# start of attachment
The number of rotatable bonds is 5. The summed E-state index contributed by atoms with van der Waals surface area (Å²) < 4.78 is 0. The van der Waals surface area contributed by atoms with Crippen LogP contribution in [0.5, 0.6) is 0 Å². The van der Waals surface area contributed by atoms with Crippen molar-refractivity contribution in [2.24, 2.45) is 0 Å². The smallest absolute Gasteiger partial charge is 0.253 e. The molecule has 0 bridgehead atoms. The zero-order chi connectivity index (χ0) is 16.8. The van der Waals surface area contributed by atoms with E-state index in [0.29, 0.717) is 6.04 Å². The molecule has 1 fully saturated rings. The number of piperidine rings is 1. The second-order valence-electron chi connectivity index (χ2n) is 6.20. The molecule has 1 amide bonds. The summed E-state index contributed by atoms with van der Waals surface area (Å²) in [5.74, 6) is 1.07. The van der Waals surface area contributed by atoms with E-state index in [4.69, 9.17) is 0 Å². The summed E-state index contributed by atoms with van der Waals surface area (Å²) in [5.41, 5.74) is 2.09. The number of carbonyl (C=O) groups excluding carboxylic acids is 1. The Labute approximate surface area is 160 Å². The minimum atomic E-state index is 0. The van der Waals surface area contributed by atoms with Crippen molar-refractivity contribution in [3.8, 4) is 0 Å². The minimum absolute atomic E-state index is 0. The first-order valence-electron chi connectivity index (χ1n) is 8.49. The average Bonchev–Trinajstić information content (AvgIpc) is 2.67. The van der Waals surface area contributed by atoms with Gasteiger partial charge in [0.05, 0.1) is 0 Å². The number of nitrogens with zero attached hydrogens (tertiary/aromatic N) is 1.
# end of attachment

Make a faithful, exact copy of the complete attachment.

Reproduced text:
The number of rotatable bonds is 5. The summed E-state index contributed by atoms with van der Waals surface area (Å²) < 4.78 is 0. The van der Waals surface area contributed by atoms with Crippen LogP contribution in [0.5, 0.6) is 0 Å². The van der Waals surface area contributed by atoms with Crippen molar-refractivity contribution in [2.24, 2.45) is 0 Å². The smallest absolute Gasteiger partial charge is 0.253 e. The molecule has 0 bridgehead atoms. The zero-order chi connectivity index (χ0) is 16.8. The van der Waals surface area contributed by atoms with E-state index in [0.29, 0.717) is 6.04 Å². The molecule has 1 fully saturated rings. The number of piperidine rings is 1. The second-order valence-electron chi connectivity index (χ2n) is 6.20. The molecule has 1 amide bonds. The summed E-state index contributed by atoms with van der Waals surface area (Å²) in [5.74, 6) is 1.07. The van der Waals surface area contributed by atoms with E-state index in [4.69, 9.17) is 0 Å². The summed E-state index contributed by atoms with van der Waals surface area (Å²) in [5.41, 5.74) is 2.09. The number of carbonyl (C=O) groups excluding carboxylic acids is 1. The Labute approximate surface area is 160 Å². The minimum atomic E-state index is 0. The van der Waals surface area contributed by atoms with Crippen molar-refractivity contribution in [3.8, 4) is 0 Å². The minimum absolute atomic E-state index is 0. The first-order valence-electron chi connectivity index (χ1n) is 8.49. The average Bonchev–Trinajstić information content (AvgIpc) is 2.67. The van der Waals surface area contributed by atoms with Gasteiger partial charge in [0.05, 0.1) is 0 Å². The number of nitrogens with zero attached hydrogens (tertiary/aromatic N) is 1.